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Making mosquito sperm glow bright green could help fight malaria, say researchers.

The team says this is a reliable way of identifying males, which is crucial to efforts to eradicate the insects.

Previously, scientists have successfully controlled pest insects by releasing large numbers of both sexes that have been sterilised by irradiation, to mate with the wild population.

Because the females of many insect pest species mate only once, this method reduces the number of offspring. It also means that dangerous chemical sprays are unnecessary.

But, unlike male mosquitoes, which never feed as adults, sterile females can still transmit malaria when they feed on human blood.

So, to control malaria, only sterile males should be released, say researchers at Imperial College London, United Kingdom.

Until now it has been virtually impossible to identify the sex of mosquito larvae, meaning it was impractical to separate the sexes and sterilise only males.

In research published online today (10 October), the Imperial College team modified mosquitoes to produce a fluorescent chemical by inserting a jellyfish gene into their DNA.

The inserted gene works only in sperm — meaning that female offspring of the genetically modified mosquitoes do not glow, but males do.

Using a laboratory 'sorting machine' that can detect fluorescence, the team accurately separated male and female mosquito larvae.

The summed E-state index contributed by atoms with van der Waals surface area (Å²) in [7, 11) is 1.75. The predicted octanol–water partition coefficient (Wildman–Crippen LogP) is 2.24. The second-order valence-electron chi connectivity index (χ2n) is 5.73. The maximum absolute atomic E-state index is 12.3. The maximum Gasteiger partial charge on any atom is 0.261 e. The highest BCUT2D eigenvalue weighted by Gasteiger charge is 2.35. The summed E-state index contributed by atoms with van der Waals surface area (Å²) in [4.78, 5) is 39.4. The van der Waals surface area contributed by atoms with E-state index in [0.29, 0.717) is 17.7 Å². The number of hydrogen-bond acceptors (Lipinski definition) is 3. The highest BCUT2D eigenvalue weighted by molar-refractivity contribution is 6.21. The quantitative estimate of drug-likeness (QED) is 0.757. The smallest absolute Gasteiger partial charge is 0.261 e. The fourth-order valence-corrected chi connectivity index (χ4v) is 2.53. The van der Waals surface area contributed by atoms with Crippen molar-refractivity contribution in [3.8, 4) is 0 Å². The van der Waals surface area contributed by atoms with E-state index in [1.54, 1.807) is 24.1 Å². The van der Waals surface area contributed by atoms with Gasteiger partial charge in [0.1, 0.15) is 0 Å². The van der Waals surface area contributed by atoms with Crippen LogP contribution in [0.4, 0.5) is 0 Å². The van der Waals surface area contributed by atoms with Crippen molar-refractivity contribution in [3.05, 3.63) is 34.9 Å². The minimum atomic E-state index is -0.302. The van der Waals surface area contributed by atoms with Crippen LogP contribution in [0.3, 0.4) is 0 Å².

Crucially, the researchers found that the glowing sperm could be seen in the females after they had mated with the males — proof that modifying the mosquitoes did not affect their mating.

Lead researcher Andrea Crisanti told SciDev.Net that the next stage in their research is to test whether populations of captive mosquitoes could be wiped out by flooding the colonies with large numbers of sterile males that had been identified using fluorescence.

Eventually, he hopes to test his theory outdoors with wild mosquitoes.

Crisanti says the fact that the insects would be sterile and unable to pass on their genes should ease concerns about releasing genetically modified insects into the wild.

Peter Atkinson at the University of California at Riverside, United States, told SciDev.Net that the research was significant, simple and elegant.

"If it is only the males — since they mate multiple times — that are the 'key' to the eradication programme, then why waste money and resources rearing, irradiating and releasing females?" he adds. 

Atkinson points out that Crisanti's method paves the way for getting other 'foreign' genes to work only in male insects.

"These might be lethal genes which, in different genetic control programmes, kill males."

Crisanti's study will be published in the November 2005 issue of Nature Biotechnology.

Male and females mosquito larvae are hard to tell apart, but
with Crisanti's method, the male's gonads glow green

Reference: Nature Biotechnology doi: 10.1038/nbt1152 (2005)

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